Cylinders 9 jointly carry a bolt turning instrument, denoted in its entirety with the reference numeral 12, which will be more fully described hereinafter. So as to avoid any slip-stick effect arising during the raising and lowering of the bolt turning instrument 12 and bolt 2 suspended thereon, there are disposed in holding frame 5 above upper bearings 6 for piston rods 7, rotating drives 13. Rotating drives 13 are adapted to rotate piston rods 7 about their vertical axes. Each rotating drive 13 includes a slow running electric motor 14 whose drive shaft 15 is connected through coupling 16 with its associated piston rod 7.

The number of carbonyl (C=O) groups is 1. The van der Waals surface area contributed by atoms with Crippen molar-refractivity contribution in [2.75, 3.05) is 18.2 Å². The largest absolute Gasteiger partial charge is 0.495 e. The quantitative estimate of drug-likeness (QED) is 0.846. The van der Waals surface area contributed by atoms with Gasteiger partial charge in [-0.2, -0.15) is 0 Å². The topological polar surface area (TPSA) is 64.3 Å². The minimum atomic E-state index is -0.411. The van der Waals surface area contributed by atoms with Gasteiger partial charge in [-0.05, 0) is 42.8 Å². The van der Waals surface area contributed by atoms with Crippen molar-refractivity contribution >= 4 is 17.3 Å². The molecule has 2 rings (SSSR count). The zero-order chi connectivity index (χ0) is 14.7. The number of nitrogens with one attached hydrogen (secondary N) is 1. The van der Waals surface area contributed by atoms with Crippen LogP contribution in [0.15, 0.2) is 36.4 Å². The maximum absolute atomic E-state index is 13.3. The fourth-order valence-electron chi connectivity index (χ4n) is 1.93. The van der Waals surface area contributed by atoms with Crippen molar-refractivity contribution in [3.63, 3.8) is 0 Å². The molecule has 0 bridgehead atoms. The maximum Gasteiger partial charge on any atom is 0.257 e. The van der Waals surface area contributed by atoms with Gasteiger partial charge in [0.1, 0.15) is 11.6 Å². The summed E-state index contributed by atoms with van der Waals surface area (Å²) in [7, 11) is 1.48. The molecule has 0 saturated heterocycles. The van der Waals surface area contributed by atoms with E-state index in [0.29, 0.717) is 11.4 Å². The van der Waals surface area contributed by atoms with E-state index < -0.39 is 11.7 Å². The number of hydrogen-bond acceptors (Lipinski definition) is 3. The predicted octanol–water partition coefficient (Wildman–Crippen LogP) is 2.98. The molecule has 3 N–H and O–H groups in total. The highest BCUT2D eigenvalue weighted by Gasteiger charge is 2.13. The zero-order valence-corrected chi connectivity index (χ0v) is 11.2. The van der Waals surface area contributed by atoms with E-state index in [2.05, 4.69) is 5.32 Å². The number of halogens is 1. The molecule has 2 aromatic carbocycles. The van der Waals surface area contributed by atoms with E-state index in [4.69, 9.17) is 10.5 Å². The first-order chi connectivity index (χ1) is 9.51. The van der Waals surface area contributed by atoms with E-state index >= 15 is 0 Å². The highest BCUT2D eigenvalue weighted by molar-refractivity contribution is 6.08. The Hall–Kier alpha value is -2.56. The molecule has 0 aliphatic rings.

Bolt turning instrument 12 is rigidly mounted to upper and lower carrier consoles 17 and 17', respectively, which are rigidly connected with cylinders 9. Bolt turning instrument 12 includes a drive motor 18, disposed at and engaged with the upper end of rotatable rod 19. The lower end of rotatable rod 19 is provided with Imbus-key surfaces 20 (see FIG. 2), which may be force-lockingly connected to the triangularly shaped upper end 21 of bolt 2. The lower portion of rotatable rod 19 has rotatably mounted thereon a sleeve 22 which projects beyond the lower end of the rotatable rod and includes at the lower end thereof a generally triangularly shaped opening 23. Triangularly shaped opening 23 is adapted to receive the triangularly shaped upper end 21 of bolt 2 therethrough. Furthermore, the triangularly shaped opening 23 of sleeve 22 includes inwardly directed projections 24 which are adapted to engage recess 25 below the upper end 21 of bolt 2 when sleeve 22 is rotated by 60 relative to bolt 2.